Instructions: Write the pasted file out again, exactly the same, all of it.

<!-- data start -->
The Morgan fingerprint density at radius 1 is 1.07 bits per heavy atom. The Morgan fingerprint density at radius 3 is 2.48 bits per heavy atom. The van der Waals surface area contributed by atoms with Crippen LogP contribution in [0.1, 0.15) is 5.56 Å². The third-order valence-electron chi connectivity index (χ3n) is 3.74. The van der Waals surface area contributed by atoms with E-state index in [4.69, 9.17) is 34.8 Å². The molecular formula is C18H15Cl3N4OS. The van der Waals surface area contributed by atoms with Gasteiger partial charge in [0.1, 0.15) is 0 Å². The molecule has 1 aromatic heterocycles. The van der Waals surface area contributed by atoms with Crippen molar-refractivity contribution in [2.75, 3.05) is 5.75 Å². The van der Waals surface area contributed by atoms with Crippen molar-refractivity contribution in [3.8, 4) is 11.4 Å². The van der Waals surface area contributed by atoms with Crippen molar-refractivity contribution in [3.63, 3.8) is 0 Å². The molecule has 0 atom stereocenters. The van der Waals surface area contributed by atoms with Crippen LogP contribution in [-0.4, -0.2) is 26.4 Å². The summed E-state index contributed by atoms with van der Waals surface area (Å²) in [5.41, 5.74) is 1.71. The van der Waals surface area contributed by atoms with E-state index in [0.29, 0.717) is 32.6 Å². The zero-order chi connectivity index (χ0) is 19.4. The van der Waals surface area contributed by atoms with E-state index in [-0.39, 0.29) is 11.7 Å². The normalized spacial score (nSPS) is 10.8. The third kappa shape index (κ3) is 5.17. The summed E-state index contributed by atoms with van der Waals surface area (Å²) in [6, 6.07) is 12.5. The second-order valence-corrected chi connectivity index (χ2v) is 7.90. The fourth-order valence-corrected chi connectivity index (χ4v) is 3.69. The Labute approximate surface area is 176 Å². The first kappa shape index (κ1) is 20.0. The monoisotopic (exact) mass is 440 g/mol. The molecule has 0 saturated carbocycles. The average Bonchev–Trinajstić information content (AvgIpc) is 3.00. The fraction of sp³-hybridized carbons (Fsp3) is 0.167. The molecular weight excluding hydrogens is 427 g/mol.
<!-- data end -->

The Morgan fingerprint density at radius 1 is 1.07 bits per heavy atom. The Morgan fingerprint density at radius 3 is 2.48 bits per heavy atom. The van der Waals surface area contributed by atoms with Crippen LogP contribution in [0.1, 0.15) is 5.56 Å². The third-order valence-electron chi connectivity index (χ3n) is 3.74. The van der Waals surface area contributed by atoms with E-state index in [4.69, 9.17) is 34.8 Å². The molecular formula is C18H15Cl3N4OS. The van der Waals surface area contributed by atoms with Gasteiger partial charge in [0.1, 0.15) is 0 Å². The molecule has 1 aromatic heterocycles. The van der Waals surface area contributed by atoms with Crippen molar-refractivity contribution in [2.75, 3.05) is 5.75 Å². The van der Waals surface area contributed by atoms with Crippen molar-refractivity contribution in [3.8, 4) is 11.4 Å². The van der Waals surface area contributed by atoms with Crippen molar-refractivity contribution in [3.63, 3.8) is 0 Å². The molecule has 0 atom stereocenters. The van der Waals surface area contributed by atoms with Crippen LogP contribution in [-0.4, -0.2) is 26.4 Å². The summed E-state index contributed by atoms with van der Waals surface area (Å²) in [5.41, 5.74) is 1.71. The van der Waals surface area contributed by atoms with E-state index in [0.29, 0.717) is 32.6 Å². The zero-order chi connectivity index (χ0) is 19.4. The van der Waals surface area contributed by atoms with E-state index in [-0.39, 0.29) is 11.7 Å². The normalized spacial score (nSPS) is 10.8. The third kappa shape index (κ3) is 5.17. The summed E-state index contributed by atoms with van der Waals surface area (Å²) in [6, 6.07) is 12.5. The second-order valence-corrected chi connectivity index (χ2v) is 7.90. The fourth-order valence-corrected chi connectivity index (χ4v) is 3.69. The Labute approximate surface area is 176 Å². The first kappa shape index (κ1) is 20.0. The monoisotopic (exact) mass is 440 g/mol. The molecule has 0 saturated carbocycles. The average Bonchev–Trinajstić information content (AvgIpc) is 3.00. The fraction of sp³-hybridized carbons (Fsp3) is 0.167. The molecular weight excluding hydrogens is 427 g/mol.